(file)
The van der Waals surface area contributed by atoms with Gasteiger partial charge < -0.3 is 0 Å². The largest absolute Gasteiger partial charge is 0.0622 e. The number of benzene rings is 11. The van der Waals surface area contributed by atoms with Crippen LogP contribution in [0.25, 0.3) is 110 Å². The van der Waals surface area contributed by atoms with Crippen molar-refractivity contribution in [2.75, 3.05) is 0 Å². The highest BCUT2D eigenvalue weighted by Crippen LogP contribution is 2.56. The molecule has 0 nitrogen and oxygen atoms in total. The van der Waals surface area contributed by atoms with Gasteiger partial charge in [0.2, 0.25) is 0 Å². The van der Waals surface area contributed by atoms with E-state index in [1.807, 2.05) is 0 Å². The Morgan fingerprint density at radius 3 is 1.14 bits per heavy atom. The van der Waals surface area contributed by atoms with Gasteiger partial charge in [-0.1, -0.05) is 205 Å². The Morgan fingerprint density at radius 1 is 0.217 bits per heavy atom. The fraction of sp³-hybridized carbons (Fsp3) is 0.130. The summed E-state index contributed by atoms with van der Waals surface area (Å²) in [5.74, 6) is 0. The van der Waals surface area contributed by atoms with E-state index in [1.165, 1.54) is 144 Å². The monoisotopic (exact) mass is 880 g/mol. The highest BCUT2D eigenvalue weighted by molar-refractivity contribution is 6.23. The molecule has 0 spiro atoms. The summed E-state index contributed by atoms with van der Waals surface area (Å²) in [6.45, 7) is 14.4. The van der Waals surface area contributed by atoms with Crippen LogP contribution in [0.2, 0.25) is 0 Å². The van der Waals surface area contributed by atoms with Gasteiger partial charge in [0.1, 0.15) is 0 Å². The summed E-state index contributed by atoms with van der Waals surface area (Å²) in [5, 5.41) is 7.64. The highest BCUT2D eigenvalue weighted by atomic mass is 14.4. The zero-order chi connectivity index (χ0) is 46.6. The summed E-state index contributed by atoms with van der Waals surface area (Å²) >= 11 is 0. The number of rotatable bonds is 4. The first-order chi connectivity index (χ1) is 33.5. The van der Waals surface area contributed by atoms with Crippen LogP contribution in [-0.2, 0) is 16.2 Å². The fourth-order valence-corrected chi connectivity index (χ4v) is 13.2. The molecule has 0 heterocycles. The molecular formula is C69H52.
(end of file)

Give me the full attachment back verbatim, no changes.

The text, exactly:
The van der Waals surface area contributed by atoms with Gasteiger partial charge < -0.3 is 0 Å². The largest absolute Gasteiger partial charge is 0.0622 e. The number of benzene rings is 11. The van der Waals surface area contributed by atoms with Crippen LogP contribution in [0.25, 0.3) is 110 Å². The van der Waals surface area contributed by atoms with Crippen molar-refractivity contribution in [2.75, 3.05) is 0 Å². The highest BCUT2D eigenvalue weighted by Crippen LogP contribution is 2.56. The molecule has 0 nitrogen and oxygen atoms in total. The van der Waals surface area contributed by atoms with Gasteiger partial charge in [0.2, 0.25) is 0 Å². The van der Waals surface area contributed by atoms with E-state index in [1.807, 2.05) is 0 Å². The Morgan fingerprint density at radius 3 is 1.14 bits per heavy atom. The van der Waals surface area contributed by atoms with Gasteiger partial charge in [-0.1, -0.05) is 205 Å². The Morgan fingerprint density at radius 1 is 0.217 bits per heavy atom. The fraction of sp³-hybridized carbons (Fsp3) is 0.130. The summed E-state index contributed by atoms with van der Waals surface area (Å²) in [5.74, 6) is 0. The van der Waals surface area contributed by atoms with E-state index in [1.165, 1.54) is 144 Å². The monoisotopic (exact) mass is 880 g/mol. The highest BCUT2D eigenvalue weighted by molar-refractivity contribution is 6.23. The molecule has 0 spiro atoms. The summed E-state index contributed by atoms with van der Waals surface area (Å²) in [6.45, 7) is 14.4. The van der Waals surface area contributed by atoms with Crippen LogP contribution in [0.2, 0.25) is 0 Å². The van der Waals surface area contributed by atoms with Gasteiger partial charge in [0.1, 0.15) is 0 Å². The summed E-state index contributed by atoms with van der Waals surface area (Å²) in [5, 5.41) is 7.64. The highest BCUT2D eigenvalue weighted by atomic mass is 14.4. The zero-order chi connectivity index (χ0) is 46.6. The summed E-state index contributed by atoms with van der Waals surface area (Å²) >= 11 is 0. The number of rotatable bonds is 4. The first-order chi connectivity index (χ1) is 33.5. The van der Waals surface area contributed by atoms with Crippen LogP contribution in [-0.2, 0) is 16.2 Å². The fourth-order valence-corrected chi connectivity index (χ4v) is 13.2. The molecule has 0 heterocycles. The molecular formula is C69H52.